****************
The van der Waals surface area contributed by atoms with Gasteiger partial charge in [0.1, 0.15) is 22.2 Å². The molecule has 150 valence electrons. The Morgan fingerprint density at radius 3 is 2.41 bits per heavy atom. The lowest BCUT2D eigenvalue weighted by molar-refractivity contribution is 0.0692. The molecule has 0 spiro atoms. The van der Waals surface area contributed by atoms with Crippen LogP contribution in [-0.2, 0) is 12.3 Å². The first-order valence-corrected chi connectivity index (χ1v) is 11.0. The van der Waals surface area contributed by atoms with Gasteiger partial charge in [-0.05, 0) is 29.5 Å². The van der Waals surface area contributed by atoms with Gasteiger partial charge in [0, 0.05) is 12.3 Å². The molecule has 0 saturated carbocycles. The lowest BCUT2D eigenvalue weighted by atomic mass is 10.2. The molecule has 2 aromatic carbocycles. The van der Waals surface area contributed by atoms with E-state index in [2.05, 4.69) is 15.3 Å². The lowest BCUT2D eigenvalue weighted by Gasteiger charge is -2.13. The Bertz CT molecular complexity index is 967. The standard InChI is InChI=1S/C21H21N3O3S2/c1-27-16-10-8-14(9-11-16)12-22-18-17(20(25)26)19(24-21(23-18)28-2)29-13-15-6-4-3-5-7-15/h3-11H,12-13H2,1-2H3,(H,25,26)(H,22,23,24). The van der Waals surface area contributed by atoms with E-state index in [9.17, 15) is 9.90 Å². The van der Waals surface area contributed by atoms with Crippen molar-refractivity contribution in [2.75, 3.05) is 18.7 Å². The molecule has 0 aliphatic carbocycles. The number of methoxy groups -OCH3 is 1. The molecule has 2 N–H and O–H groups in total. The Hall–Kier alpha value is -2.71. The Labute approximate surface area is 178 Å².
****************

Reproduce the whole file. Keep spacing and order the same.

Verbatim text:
The van der Waals surface area contributed by atoms with Gasteiger partial charge in [0.1, 0.15) is 22.2 Å². The molecule has 150 valence electrons. The Morgan fingerprint density at radius 3 is 2.41 bits per heavy atom. The lowest BCUT2D eigenvalue weighted by molar-refractivity contribution is 0.0692. The molecule has 0 spiro atoms. The van der Waals surface area contributed by atoms with Crippen LogP contribution in [-0.2, 0) is 12.3 Å². The first-order valence-corrected chi connectivity index (χ1v) is 11.0. The van der Waals surface area contributed by atoms with Gasteiger partial charge in [-0.05, 0) is 29.5 Å². The van der Waals surface area contributed by atoms with Gasteiger partial charge in [0, 0.05) is 12.3 Å². The molecule has 0 saturated carbocycles. The lowest BCUT2D eigenvalue weighted by atomic mass is 10.2. The molecule has 2 aromatic carbocycles. The van der Waals surface area contributed by atoms with E-state index in [2.05, 4.69) is 15.3 Å². The lowest BCUT2D eigenvalue weighted by Gasteiger charge is -2.13. The Bertz CT molecular complexity index is 967. The standard InChI is InChI=1S/C21H21N3O3S2/c1-27-16-10-8-14(9-11-16)12-22-18-17(20(25)26)19(24-21(23-18)28-2)29-13-15-6-4-3-5-7-15/h3-11H,12-13H2,1-2H3,(H,25,26)(H,22,23,24). The van der Waals surface area contributed by atoms with E-state index in [9.17, 15) is 9.90 Å². The van der Waals surface area contributed by atoms with Crippen molar-refractivity contribution in [2.75, 3.05) is 18.7 Å². The molecule has 0 aliphatic carbocycles. The number of methoxy groups -OCH3 is 1. The molecule has 2 N–H and O–H groups in total. The Hall–Kier alpha value is -2.71. The Labute approximate surface area is 178 Å².